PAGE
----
At the University of Illinois, the number of online enrollments has risen from 30,248 in 2007 across all three campuses to 37,835 in 2011. Most enrollments are on the Chicago campus, followed by Springfield, then Urbana-Champaign. Urbana online enrollments have grown from 5,845 in 2007 to 11,222 in 2011.
More programs also are coming online, including a new bachelor's degree in earth, society and environmental sustainability this fall. Urbana has 48 programs and 768 online courses, the bulk of which are master's and certificate programs. Springfield and Chicago have 25 and 41 respectively.
With the sustainability degree, the campus has offered it as a traditional, on-campus program for a few years. Beginning this fall, students can complete the work for it entirely online, entirely on campus or a little bit of both.
The bachelor's degree in sustainability will be the first online B.A. degree that the Urbana campus has ever offered, Tomkin said. In recent years, most online courses in sustainability have included UI students, plus about five to 10 students from across the country, Tomkin said.
"The college has put lot of resources in to make online courses state-of-the-art and highly interactive," he said. For example, students can meet in a virtual lounge and write and discuss topics synchronously or respond when they have time.
"We stopped asking the question, 'Which is better than the other? An in-class or online course?' We've learned each venue or medium has its own distinct advantages and own distinct disadvantages," Burbules said.
'A whole new environment'
In recent years, online education has become "a whole new environment, fueled by a combination of things," said Ray Schroeder, associate vice chancellor for online learning at the UI Springfield. Those include "the economy and the lingering effects of recession (it's difficult for students to come to campus or pursue their education without working if not full time at least half time) and the wide variety of technologies available" to teachers and students, he said. Because obtaining a college degree costs more compared with previous years, many students are interested in completing the degree requirements quickly or while working as much as possible.
At the same time, mobile technology, such as smart phones and tablets, helps students become more engaged, virtually that is, with their professors and with other students.
Since online education began developing in the late 1990s, technology has improved and the threshold of what you need to know is lower than 15 years ago, Burbules said. (For example, an instructor used to have to know HTML to build a website.) That lower threshold now makes e-learning less intimidating for faculty, Burbules said.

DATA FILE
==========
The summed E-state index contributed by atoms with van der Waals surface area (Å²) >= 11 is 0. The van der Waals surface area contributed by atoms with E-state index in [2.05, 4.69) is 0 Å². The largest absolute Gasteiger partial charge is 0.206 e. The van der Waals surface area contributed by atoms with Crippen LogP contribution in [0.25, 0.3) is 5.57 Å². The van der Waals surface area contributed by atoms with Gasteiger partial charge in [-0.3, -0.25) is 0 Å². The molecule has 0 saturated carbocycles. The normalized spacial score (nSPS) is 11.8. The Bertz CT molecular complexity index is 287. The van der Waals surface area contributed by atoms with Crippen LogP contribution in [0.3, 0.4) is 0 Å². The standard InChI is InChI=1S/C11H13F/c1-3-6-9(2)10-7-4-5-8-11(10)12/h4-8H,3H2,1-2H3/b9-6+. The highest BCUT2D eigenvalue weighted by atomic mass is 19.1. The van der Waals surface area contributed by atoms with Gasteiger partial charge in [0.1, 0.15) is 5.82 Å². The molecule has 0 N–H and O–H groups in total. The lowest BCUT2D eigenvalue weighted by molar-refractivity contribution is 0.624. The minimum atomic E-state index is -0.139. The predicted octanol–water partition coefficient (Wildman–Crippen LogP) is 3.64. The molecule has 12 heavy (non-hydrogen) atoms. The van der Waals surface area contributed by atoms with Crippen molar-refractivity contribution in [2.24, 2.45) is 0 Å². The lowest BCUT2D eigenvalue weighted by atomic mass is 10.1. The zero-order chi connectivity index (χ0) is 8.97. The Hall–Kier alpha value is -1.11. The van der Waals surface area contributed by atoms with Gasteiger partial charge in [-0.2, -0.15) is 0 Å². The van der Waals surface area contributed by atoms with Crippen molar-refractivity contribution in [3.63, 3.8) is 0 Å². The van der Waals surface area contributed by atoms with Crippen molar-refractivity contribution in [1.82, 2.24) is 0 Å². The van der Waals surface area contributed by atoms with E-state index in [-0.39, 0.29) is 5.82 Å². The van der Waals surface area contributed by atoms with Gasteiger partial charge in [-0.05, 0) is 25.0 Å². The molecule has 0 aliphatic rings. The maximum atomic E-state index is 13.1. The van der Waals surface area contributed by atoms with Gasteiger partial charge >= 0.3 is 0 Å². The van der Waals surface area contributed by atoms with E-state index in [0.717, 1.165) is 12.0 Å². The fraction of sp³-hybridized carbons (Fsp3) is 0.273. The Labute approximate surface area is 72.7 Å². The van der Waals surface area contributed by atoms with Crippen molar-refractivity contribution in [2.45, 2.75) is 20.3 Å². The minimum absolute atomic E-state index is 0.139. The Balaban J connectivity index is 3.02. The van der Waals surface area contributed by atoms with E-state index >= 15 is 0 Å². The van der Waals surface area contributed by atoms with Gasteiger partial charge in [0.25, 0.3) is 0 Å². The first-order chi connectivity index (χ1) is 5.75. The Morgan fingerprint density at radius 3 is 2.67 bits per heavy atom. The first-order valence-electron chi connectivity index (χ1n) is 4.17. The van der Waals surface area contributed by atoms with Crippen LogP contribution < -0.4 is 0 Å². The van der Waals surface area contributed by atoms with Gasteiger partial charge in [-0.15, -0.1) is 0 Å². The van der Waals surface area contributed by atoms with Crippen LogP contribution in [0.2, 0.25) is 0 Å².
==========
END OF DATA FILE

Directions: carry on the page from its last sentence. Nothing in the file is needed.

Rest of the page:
As the UI moves toward adding online programs like the sustainability degree, Charles Evans, an associate vice president for academic affairs and former dean of Global Campus, said he believes growth will come from students who in previous years looked to for-profit colleges or community colleges to complete their online degrees or take online courses.
"We're getting our capacity ready to support a greater number of students," he said. But exactly how the university will scale programs will be a challenge going forward, he said.
"Scalability was a big word with Global Campus," Evans said. Meaning, programs might have been developed by faculty but to scale the course, to offer it to many more students, it would have to be modified or taught by others. Why develop a course if you lose ownership of it?
"We lost the touch, the real intimate touch and ownership of faculty," Evans said.
"We're seeing scaling work well at UIS," he said, however scaling up "requires us to rethink how we can grow our faculty to respond to that need."
At the same time, the university will need to address the growing needs of online students whose needs are often different from on-campus ones.
One of the good things that came out of the Global Campus was realizing a program needs to be driven by student success, Evans said. And student success requires support for students. Online students, particularly non-traditional students, need a lot of support, especially at the beginning, he said.